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IES ISS 2023 GENERAL ENGLISH QUESTION SOLVED WITH PROPER DETAILS FOR QUESTIONS- 4, 5, 6



4. Use the following words, each in a single sentence. Bring out the meaning clearly without changing the form of the word. No credit will be given for a vague or ambiguous sentence.

a. Altercation

b. Blatantly

c. Cacophony

d. Delirious

e. Invigorate


a. Altercation: The heated altercation between the two drivers escalated into a shouting match, with angry gestures and exchanged insults.


b. Blatantly: The politician blatantly disregarded the facts, making false claims during the televised debate.


c. Cacophony: In the bustling market, the cacophony of voices, honking horns, and clattering carts created a chaotic symphony of sound.


d. Delirious: After days of high fever, the patient became delirious, muttering incoherently and experiencing vivid hallucinations.


e. Invigorate: The brisk morning jog invigorated her senses, filling her with renewed energy and a sense of vitality.


5. Use the following idioms and phrasal verbs in sentence, so as to bring out their meaning clearly:

a. a pinch of salt

b. down the alley

c. at an arm’s length

d. under the cloud

e. in the eye of the storm


a. a pinch of salt: When reading news articles online, it's essential to take sensational headlines with a pinch of salt and verify the information from reliable sources.


b. down the alley: As a lover of classic literature, reading Jane Austen's novels is right down my alley.


c. at an arm's length: Due to their past conflicts, the two colleagues kept their professional relationship at an arm's length, avoiding personal interactions.


d. under the cloud: The company's reputation remained under the cloud after the scandal, causing a decline in investor confidence.


e. in the eye of the storm: Despite the chaos surrounding her, she remained calm and composed, as if she were in the eye of the storm.


6. Correct the following sentences without changing their meaning. Do not make unnecessary changes in the original sentence:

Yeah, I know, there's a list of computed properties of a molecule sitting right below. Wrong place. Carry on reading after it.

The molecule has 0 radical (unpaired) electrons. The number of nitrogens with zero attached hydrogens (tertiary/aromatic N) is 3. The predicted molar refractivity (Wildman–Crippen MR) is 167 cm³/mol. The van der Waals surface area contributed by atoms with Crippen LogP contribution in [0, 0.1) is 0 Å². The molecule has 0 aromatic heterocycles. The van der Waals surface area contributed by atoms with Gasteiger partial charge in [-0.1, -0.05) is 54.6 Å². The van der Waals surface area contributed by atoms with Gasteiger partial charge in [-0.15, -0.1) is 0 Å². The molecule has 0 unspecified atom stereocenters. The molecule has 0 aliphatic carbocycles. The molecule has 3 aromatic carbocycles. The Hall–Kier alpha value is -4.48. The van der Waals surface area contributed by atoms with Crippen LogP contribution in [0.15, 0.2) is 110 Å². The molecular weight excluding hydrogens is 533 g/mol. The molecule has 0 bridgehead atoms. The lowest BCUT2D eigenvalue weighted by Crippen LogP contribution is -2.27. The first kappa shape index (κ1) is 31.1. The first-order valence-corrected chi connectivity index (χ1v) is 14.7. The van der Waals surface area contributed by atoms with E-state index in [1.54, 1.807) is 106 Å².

a. It is a matter of gravest importance.

b. He was hankering for success.

c. Neither she comes nor she writes.

d. Too many a roadblock can be very frustrative for drivers.

e. The contents of the box was an enigma for everyone.

f. We were happy to see acres and acres of expensive lush green field.

g. Even though this pen cost me dearly, it is value for money.

h. Everyone must bide by the rules of the game.

i. Your lack in clarity of thought can be detrimental to your welfare.

j. He coaxed me to agree with his proposal.


a. It is a matter of the gravest importance.

Explanation: The article "the" is needed before "gravest" to make it grammatically correct.


b. He was hankering after success.

Explanation: The preposition "after" should be used instead of "for" after the verb "hankering" to express the desired action.


c. Neither does she come nor does she write.

Explanation: The auxiliary verb "does" is needed before "she" in both clauses for correct subject-verb agreement.


d. Too many roadblocks can be very frustrating for drivers.

Explanation: "Frustrating" should be used instead of "frustrative" to properly convey the intended meaning.


e. The contents of the box were an enigma for everyone.

Explanation: Since "contents" is a plural noun, the verb "were" should be used instead of "was" to agree with the subject.


f. We were happy to see acres and acres of lush green fields.

Explanation: The plural form "fields" should be used instead of "field" to match the plural noun "acres."


g. Even though this pen cost me dearly, it is good value for money.

Explanation: The phrase "good value for money" is a more idiomatic expression to convey the intended meaning.


h. Everyone must abide by the rules of the game.

Explanation: The correct spelling of the word is "abide," which means to comply with or follow.


i. Your lack of clarity of thought can be detrimental to your welfare.

Explanation: The preposition "of" should be used after "lack" to indicate what is lacking.


j. He coaxed me into agreeing with his proposal.

Explanation: The preposition "into" should be used after "coaxed" to indicate the desired action of agreeing.





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